I appreciate your reply. As I look further around up and down the different threads I see I was mistaken in not looking deeper into this site when I initally discovered it.
I think a re-visit to Gerons site is worth the time. They have their hands on some interesting telomerase based technologies as well as a nice stem cell research program. Here are the highlights though, as this may save you a little time.
We have designed and synthesized a special class of short-chain nucleic acid molecules, known as oligonucleotides, that target the template region, or active site, of telomerase. These oligonucleotides, called GRN163 and GRN163L, have demonstrated highly potent telomerase inhibitory activity at very low concentrations in biochemical assays, various cellular systems, and animal studies.
Comment: These drugs could be potent anti-cancer drugs that specificaly target cancer cells(as well as stem cells albeit). The preclinical data is considered quite strong and extremely efficacious. Human trials will begin shortly
I was going to attempt to summarize their stem cell research but really it requires a detailed reading. They are doing some cool stuff. Check out the link.
I have been in touch with Aubrey a few times over the past couple of years. I find his work very interesting and I am actually looking to expand on it and help formulate the broad ideas into a more concrete plan. I believe that by coming to a solid understanding of the current approaches/technologies and following recent developments in important fields such as stem cell therapy, gene therapy, cancer, basic research into the aging process itself etc. etc. we will be able to formulate an evermore realistic concrete research agenda. I actually like to think of it as a battle plan. First thing you do in a battle is gather as much information as you can about the enemy(in this case aging) and only then can you begin to formulate the best battle plan that has the best odds of defeating your enemy. I know it's a strange way of looking at things, but systems analysis can apply just about anywhere.
I'm still in the fun learning process, though, and I still have much to learn as there are dozens of companies and labs that are working on one aspect or another that could potentially apply to the development of a real cure for aging. But everyday I try and learn something to help paint a clearer picture of what the techology will look like that finally thwarts aging. I really feel pretty strongly that right now the end vision of using stem cells to re-seed various tissues on a mass scale in a directed manner holds a lot of promise toward being able to regenerate tissues that are on a cellular level phenotypically younger, on a tissue level phenotypically younger, on the organ level theyare phenotyically younger, and so on up to the level of the organism being phenotypically younger. These cells could be manipulated ex-vivo and primed for optimal health. Early work on stem cells holds great promise with their ability to integrate with existing tissue. Multipy this effect in a controlled way on a large scale and you may have solved aging on a cellular level.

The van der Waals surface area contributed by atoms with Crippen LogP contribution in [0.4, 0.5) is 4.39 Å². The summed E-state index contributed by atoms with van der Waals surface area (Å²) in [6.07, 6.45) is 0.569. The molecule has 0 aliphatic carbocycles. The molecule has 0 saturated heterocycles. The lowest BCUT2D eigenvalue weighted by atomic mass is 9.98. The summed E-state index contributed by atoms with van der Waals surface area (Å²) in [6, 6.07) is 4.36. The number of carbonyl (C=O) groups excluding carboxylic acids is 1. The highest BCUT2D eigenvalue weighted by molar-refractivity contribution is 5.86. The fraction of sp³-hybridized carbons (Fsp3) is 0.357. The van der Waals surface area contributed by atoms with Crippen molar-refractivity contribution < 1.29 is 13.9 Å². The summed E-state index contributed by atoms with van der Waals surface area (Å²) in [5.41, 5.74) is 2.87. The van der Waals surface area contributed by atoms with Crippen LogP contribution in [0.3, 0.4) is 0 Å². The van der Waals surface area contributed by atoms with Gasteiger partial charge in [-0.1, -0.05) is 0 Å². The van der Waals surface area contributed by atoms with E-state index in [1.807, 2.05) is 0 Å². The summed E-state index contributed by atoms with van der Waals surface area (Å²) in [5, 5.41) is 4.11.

There would still be the problem of cleaning up the junk/aggregates, and further downstream problems that would surely develop, but having young cells would be a huge step toward having young tissues. Alteon has a drug in development that could begin to address the problem of 1 class of cellular aggreagates. I think this field in general is one of the more underfunded, overlooked aspects towards developing solid aging therapies. Cleaning up some of the mess whether through genetic modulation allowing for production of new enzymes or drugs which facillitate the breakdown of currently undegradeable aggregates needs WAY more attention in my opinion. I think this aspect is especially overlooked when you look at it from a commercial development standpoint. Research in this field could not only help one day lead to reversing aging, but along the way attacking the molecular basis of these aggregates which are linked in everything from heart disease to arthereosclerosis to wrinkles would likely have huge commercial benefit.
Thank you for the welcome. I will post a message on the intro. forum and look forward to spending a lot more time on these threads. I would love the opportunity to go to the SENS conference. Howeverm I probably will be unable to attend. With a little work this thread could help to communicate what some of the big thinkers in the field are saying and working on. I firmly believe that sites like this could help in the all important dissemination of relevant information that can only help spur progress in the field. The more we all learn the closer we get to a cure. I also welcome all debate and challenges to anything I post and would look forward to anyone correcting anything I may have mis-statesd as it will only help spur discussion that can help us all.
Edited by marcus, 02 January 2005 - 06:40 AM.